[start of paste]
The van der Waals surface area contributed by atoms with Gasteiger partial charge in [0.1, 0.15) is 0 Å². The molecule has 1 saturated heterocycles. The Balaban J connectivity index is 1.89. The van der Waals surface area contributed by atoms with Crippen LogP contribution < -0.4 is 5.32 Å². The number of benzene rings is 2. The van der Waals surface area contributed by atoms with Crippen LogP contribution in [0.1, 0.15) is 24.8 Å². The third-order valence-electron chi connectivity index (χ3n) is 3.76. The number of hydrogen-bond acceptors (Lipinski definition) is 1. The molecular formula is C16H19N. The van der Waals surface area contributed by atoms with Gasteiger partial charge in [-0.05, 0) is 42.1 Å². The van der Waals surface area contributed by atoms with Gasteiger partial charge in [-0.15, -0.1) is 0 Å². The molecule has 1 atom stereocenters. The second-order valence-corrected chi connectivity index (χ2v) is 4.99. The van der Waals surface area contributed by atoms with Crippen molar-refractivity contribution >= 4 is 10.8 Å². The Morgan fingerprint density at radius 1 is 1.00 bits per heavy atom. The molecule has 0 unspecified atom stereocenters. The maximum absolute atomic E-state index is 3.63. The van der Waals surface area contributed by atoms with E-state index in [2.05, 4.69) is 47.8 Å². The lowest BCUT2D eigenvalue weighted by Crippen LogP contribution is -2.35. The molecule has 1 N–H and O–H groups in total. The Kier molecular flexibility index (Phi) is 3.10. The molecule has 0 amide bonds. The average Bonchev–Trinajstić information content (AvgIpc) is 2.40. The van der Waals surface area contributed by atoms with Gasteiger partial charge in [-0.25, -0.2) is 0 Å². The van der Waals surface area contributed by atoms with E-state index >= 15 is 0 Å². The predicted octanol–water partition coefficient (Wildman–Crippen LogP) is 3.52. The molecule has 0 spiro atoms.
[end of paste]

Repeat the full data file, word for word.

The van der Waals surface area contributed by atoms with Gasteiger partial charge in [0.1, 0.15) is 0 Å². The molecule has 1 saturated heterocycles. The Balaban J connectivity index is 1.89. The van der Waals surface area contributed by atoms with Crippen LogP contribution < -0.4 is 5.32 Å². The number of benzene rings is 2. The van der Waals surface area contributed by atoms with Crippen LogP contribution in [0.1, 0.15) is 24.8 Å². The third-order valence-electron chi connectivity index (χ3n) is 3.76. The number of hydrogen-bond acceptors (Lipinski definition) is 1. The molecular formula is C16H19N. The van der Waals surface area contributed by atoms with Gasteiger partial charge in [-0.05, 0) is 42.1 Å². The van der Waals surface area contributed by atoms with Gasteiger partial charge in [-0.15, -0.1) is 0 Å². The molecule has 1 atom stereocenters. The second-order valence-corrected chi connectivity index (χ2v) is 4.99. The van der Waals surface area contributed by atoms with Crippen molar-refractivity contribution >= 4 is 10.8 Å². The Morgan fingerprint density at radius 1 is 1.00 bits per heavy atom. The molecule has 0 unspecified atom stereocenters. The maximum absolute atomic E-state index is 3.63. The van der Waals surface area contributed by atoms with E-state index in [2.05, 4.69) is 47.8 Å². The lowest BCUT2D eigenvalue weighted by Crippen LogP contribution is -2.35. The molecule has 1 N–H and O–H groups in total. The Kier molecular flexibility index (Phi) is 3.10. The molecule has 0 amide bonds. The average Bonchev–Trinajstić information content (AvgIpc) is 2.40. The van der Waals surface area contributed by atoms with Gasteiger partial charge in [-0.25, -0.2) is 0 Å². The van der Waals surface area contributed by atoms with E-state index >= 15 is 0 Å². The predicted octanol–water partition coefficient (Wildman–Crippen LogP) is 3.52. The molecule has 0 spiro atoms.